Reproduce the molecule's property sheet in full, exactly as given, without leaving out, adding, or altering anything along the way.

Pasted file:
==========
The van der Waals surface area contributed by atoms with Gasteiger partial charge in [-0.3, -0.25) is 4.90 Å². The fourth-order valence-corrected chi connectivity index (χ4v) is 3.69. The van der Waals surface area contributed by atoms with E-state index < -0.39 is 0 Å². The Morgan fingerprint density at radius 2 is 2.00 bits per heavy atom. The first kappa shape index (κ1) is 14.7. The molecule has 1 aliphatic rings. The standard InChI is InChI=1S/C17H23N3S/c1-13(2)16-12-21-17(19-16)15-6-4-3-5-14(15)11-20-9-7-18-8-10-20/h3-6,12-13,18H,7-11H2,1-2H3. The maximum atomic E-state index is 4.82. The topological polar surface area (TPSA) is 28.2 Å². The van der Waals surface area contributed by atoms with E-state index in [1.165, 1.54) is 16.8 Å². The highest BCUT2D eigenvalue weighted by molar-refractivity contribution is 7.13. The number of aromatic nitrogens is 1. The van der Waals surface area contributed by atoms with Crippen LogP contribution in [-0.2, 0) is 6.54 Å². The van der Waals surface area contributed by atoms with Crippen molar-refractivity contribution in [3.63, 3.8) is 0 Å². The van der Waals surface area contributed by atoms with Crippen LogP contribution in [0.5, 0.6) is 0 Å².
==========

The van der Waals surface area contributed by atoms with Gasteiger partial charge in [-0.3, -0.25) is 4.90 Å². The fourth-order valence-corrected chi connectivity index (χ4v) is 3.69. The van der Waals surface area contributed by atoms with E-state index < -0.39 is 0 Å². The Morgan fingerprint density at radius 2 is 2.00 bits per heavy atom. The first kappa shape index (κ1) is 14.7. The molecule has 1 aliphatic rings. The standard InChI is InChI=1S/C17H23N3S/c1-13(2)16-12-21-17(19-16)15-6-4-3-5-14(15)11-20-9-7-18-8-10-20/h3-6,12-13,18H,7-11H2,1-2H3. The maximum atomic E-state index is 4.82. The topological polar surface area (TPSA) is 28.2 Å². The van der Waals surface area contributed by atoms with E-state index in [1.165, 1.54) is 16.8 Å². The highest BCUT2D eigenvalue weighted by molar-refractivity contribution is 7.13. The number of aromatic nitrogens is 1. The van der Waals surface area contributed by atoms with Crippen LogP contribution in [-0.2, 0) is 6.54 Å². The van der Waals surface area contributed by atoms with Crippen molar-refractivity contribution in [3.63, 3.8) is 0 Å². The van der Waals surface area contributed by atoms with Crippen LogP contribution in [0.5, 0.6) is 0 Å².